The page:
White House Cites MITx MOOC as Key Tool for Bringing Innovations to Market More Effectively

3.086x Innovation and Commercialization listed by OSTP as resource for improving US innovation competitiveness.

Cambridge, MA, June 27, 2013 --(PR.com)-- The White House Office of Science and Technology Policy released a fact sheet (http://1.usa.gov/11Yh0Eh) today citing the upcoming MITx massive open online course (MOOC) 3.086x Innovation and Commercialization as a key resource for bringing innovation to market more effectively. Taught by MIT Professor Eugene Fitzgerald and Dr. Andreas Wankerl, the course is developed out of an innovation approach described in their 2010 book Inside Real Innovation (World Scientific).

The course, offered on the edX platform 9 starting September 16, is intended for inventors, entrepreneurs, corporate decision-makers, investors and policy-makers. It provides a new model for understanding the innovation process as highly iterative rather than linear. The course and related book were developed out of Professor Fitzgerald's years of experience bringing new silicon chip technologies to market and share much of that real-world experience.

"People often think of innovation as a straight-line process from invention to implementation to product to market," said Professor Fitzgerald in discussing the course. "In the real world, innovation is much more complicated and requires a deep understanding of technologies, implementation options and potential markets all at the same time throughout the process. Effective innovation requires many different attempts to fit these three domains together to bring a product to market successfully."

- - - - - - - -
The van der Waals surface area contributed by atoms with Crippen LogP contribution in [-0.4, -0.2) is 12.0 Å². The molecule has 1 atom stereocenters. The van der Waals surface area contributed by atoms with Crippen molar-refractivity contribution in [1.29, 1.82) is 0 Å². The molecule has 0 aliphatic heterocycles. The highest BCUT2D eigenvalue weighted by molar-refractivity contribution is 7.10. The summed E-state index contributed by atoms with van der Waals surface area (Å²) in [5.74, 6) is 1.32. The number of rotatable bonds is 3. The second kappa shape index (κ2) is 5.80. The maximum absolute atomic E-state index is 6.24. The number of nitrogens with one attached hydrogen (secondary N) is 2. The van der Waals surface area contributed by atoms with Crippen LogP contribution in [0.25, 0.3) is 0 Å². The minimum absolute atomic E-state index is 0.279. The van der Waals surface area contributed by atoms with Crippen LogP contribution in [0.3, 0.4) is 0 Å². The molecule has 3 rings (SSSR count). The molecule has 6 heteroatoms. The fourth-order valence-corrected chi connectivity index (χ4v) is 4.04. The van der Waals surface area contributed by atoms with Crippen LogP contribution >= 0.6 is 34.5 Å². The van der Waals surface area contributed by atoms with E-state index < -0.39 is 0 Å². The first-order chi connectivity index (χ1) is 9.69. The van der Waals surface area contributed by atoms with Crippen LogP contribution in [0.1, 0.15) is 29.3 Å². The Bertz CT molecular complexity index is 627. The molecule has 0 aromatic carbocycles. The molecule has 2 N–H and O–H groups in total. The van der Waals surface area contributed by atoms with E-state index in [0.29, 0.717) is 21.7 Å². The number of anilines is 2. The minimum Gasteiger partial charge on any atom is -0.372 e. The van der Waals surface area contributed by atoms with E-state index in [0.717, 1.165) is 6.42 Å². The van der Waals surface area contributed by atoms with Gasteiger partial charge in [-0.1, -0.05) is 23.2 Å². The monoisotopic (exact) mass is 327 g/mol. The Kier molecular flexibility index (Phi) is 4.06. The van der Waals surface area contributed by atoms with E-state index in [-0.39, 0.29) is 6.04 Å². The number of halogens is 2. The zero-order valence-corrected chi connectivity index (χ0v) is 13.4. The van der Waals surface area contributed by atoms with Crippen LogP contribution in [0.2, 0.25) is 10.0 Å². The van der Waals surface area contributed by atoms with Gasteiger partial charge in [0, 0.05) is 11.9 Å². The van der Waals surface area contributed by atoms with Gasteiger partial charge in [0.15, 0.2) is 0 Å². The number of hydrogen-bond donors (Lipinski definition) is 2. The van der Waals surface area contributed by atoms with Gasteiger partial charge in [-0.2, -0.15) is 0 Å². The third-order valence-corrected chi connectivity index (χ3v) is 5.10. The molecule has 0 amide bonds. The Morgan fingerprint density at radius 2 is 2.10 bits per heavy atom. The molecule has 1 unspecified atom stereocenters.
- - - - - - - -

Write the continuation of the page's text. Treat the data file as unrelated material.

The ideas developed in Inside Real Innovation and shared in the course have been recognized by the White House Office of Science and Technology policy as a key NGO contribution to the Materials Genome Initiative, an effort to develop research, policies and infrastructure that can more effectively bring advanced materials to market as cutting edge products. The Materials Genome Initiative includes a portfolio of federal and external stakeholder commitments, including several efforts at MIT.

The Materials Genome Initiative was announced by President Obama on June 24, 2011 in a speech at Carnegie Mellon University. “The invention of silicon circuits and lithium ion batteries made computers and iPods and iPads possible, but it took years to get those technologies from the drawing board to the market place,” said the President in describing the Initiative. “We can do it faster.”

The course is aimed at professionals working in innovation-related fields. It will help inventors and researchers better understand the process of bringing their developments to market. It will provide a more textured understanding of the process of moving from invention to market for entrepreneurs. Corporations will benefit through a clear understanding of how to revive top-line growth. The course will give investors a better sense of when in the innovation process funding can be most effective. For policy-makers the course can help to more effectively target policies to support innovation. The course has no prerequisites.
MIT Office of Digital Learning
Stephen Carson
(617) 253-1250